The Other Me

The Other Me

‘Normal as Hell’

I finished the first book of my series shortly after returning from holiday – not a bad accomplishment for a seventeen-year-old dropout. It was written by hand, and took up two-and-a-half A5-sized exercise books. Immediately, I redrafted, beginning in a new exercise book, one that was A4-sized (I was moving up in the world, after all) but it felt redundant. I’d done the handwritten book. My productivity tapered until I wasn’t doing much of anything for the next month or so.

Then I felt like I was losing myself.

One night, I went out with my cousins. We were coming home from a bar when we saw a warehouse on fire. We pulled into an opposing driveway to watch the fire-fighters battle the blaze, and were talking when I sheared in two. My consciousness slid to the left, but funnelled until I was losing awareness of my surroundings, my thoughts, even myself. I had to shake my head – as if trying to clear a fog – to ground myself.

Over the next month, this happened repeatedly. I felt like I was slipping out of reality. I thought maybe I was being possessed and started reading the Bible. I also thought that my deteriorating physical condition – since breaking my arm, exercise had gone out the window; and I was smoking and drinking whenever I went out – might be a contributor, and began to exercise.

Something else that occurred to me was I had all these ideas in my head – for my book, for other stories – and I wondered whether my imagination was running rampant and I was losing touch with reality. I needed to find a way to get this stuff out, or it would consume me.

I had to write seriously. If not because of all this other stuff, but because the desire was building up in me. And I wanted to tell my fantasy epic. I wanted to get it out on the page, because if I could do that it would become part of fantasy canon.

I went to a typewriter store to look at the manual typewriters. That was all I could afford, but it was enough. I found a second-hand clunker that had a lovely tap-tap-tap feel whenever I hit the keys. That was important to me. It had to sound right, to feel right.

In fact, the whole back room – which I’d infested, and little by little was taking over – had to be that way. I rearranged everything – couches, chairs, bookshelves, TV, C64 computer. Then I cleaned up. I tried to keep things neat. But all it took was one thing out of place, and that was an invitation to lose all order. Then books wouldn’t be put back, papers wouldn’t be filed, nothing would be returned to where it belonged. There’d be anarchy, and anarchy always clouded me in a way I felt I couldn’t write.

Damn anarchy.

But that stuff aside, I wrote every day. I worked on short stories and on part one of my fantasy epic. The short stories were good in that they were small, self-contained entities. I could write them, be done with them, and move on.

The fantasy epic was something else entirely.

I called my book The Warriors’ Triangle, because it involved three warriors – one, the young, inexperienced King of Men through whom the story is told; the King of Elves; and a Half-elf warrior – on a quest to regain these mystical crowns that would bring hope back to the people and prosperity to the land, (a la the Holy Grail in Arthurian legend).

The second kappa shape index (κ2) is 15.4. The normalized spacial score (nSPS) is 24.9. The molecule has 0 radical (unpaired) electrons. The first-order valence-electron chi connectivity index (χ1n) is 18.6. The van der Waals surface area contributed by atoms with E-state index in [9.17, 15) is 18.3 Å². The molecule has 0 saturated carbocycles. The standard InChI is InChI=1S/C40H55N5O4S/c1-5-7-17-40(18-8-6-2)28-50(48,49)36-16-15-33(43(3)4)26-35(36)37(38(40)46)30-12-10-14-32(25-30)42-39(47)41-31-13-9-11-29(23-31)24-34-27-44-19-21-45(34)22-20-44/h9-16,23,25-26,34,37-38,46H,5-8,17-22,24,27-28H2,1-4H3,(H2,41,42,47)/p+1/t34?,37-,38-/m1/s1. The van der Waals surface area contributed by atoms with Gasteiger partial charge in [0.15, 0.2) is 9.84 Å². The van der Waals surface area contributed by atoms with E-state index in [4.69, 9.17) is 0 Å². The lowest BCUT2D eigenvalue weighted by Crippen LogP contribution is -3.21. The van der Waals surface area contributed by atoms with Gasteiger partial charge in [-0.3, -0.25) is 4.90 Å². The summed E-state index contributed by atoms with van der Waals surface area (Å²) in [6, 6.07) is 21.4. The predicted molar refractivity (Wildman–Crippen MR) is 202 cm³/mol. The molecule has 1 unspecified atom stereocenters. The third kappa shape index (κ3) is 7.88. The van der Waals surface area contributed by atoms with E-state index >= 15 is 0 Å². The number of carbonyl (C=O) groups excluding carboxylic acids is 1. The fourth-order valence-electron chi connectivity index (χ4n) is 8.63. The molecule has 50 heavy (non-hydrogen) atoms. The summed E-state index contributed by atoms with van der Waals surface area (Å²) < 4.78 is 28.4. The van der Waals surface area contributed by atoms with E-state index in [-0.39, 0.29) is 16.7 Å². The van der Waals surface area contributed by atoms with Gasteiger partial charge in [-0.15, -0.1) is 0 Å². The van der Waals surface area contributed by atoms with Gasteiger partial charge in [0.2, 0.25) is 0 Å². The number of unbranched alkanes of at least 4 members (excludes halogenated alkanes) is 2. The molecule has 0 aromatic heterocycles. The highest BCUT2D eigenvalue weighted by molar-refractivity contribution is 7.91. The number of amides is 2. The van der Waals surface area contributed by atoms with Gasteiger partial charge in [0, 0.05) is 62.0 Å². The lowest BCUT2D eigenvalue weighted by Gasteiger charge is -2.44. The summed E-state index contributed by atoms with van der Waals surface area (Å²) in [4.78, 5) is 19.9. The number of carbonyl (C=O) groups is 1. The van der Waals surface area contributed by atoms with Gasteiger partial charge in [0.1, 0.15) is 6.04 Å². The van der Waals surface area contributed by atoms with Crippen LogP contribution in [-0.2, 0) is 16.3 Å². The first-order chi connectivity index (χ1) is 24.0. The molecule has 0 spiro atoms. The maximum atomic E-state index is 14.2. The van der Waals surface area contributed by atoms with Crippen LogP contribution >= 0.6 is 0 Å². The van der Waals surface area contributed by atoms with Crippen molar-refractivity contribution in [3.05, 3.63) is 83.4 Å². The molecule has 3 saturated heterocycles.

First, I drew a map. This involved spreading four by four A4 sheets across the pool table and drawing everything in – the kingdoms, the forests, the mountains, lakes, rivers, all that. There’s something … Godly about creating a world. Oh wait. Map-making-slash-world-building was therapeutic. It gave me control. I taped the sheets together, and stuck the map on the wall above my writing desk. The map allowed me to see where my characters were and where they were heading at any given time.

There were lots of false starts to the writing itself – lots of times I got a hundred pages in and felt I didn’t have things right. On those occasions, I contemplated finishing the book and fixing everything in the rewrite, or just starting over. I took the latter option on each occasion, doing that maybe four or five times. I’d rather get it right from the onset, than keep going with something that wasn’t right.

When I finally developed some momentum, my second-hand clunker bit the dust. Damn. Still, I’d gotten months of service out of it, but now it was back to the typewriter store. I bought a new manual typewriter this time. It didn’t have the same tap-tap-tap feel of its predecessor. It didn’t even get close. Nor did it have the same type-face. That meant I had to start my book again. Again.

I worked for a year, and had no more spells of losing myself. And although I still smoked, and drank too much when I went out (like most teenagers), I exercised regularly, playing tennis weekly with a cousin. I wasn’t in awesome shape – as I was just before I broke my arm. But I was in good shape.

As I neared the completion of the book, I became aware that I had no idea what to do with it. Where did writers go with their books? I looked at some of the fantasy series I owned, and found out they were published by Doubleday. So, there was a place to begin. Well, begin isn’t right, because that would suggest I’d go somewhere next, and my book was going to be accepted first off.

I never expected anything different.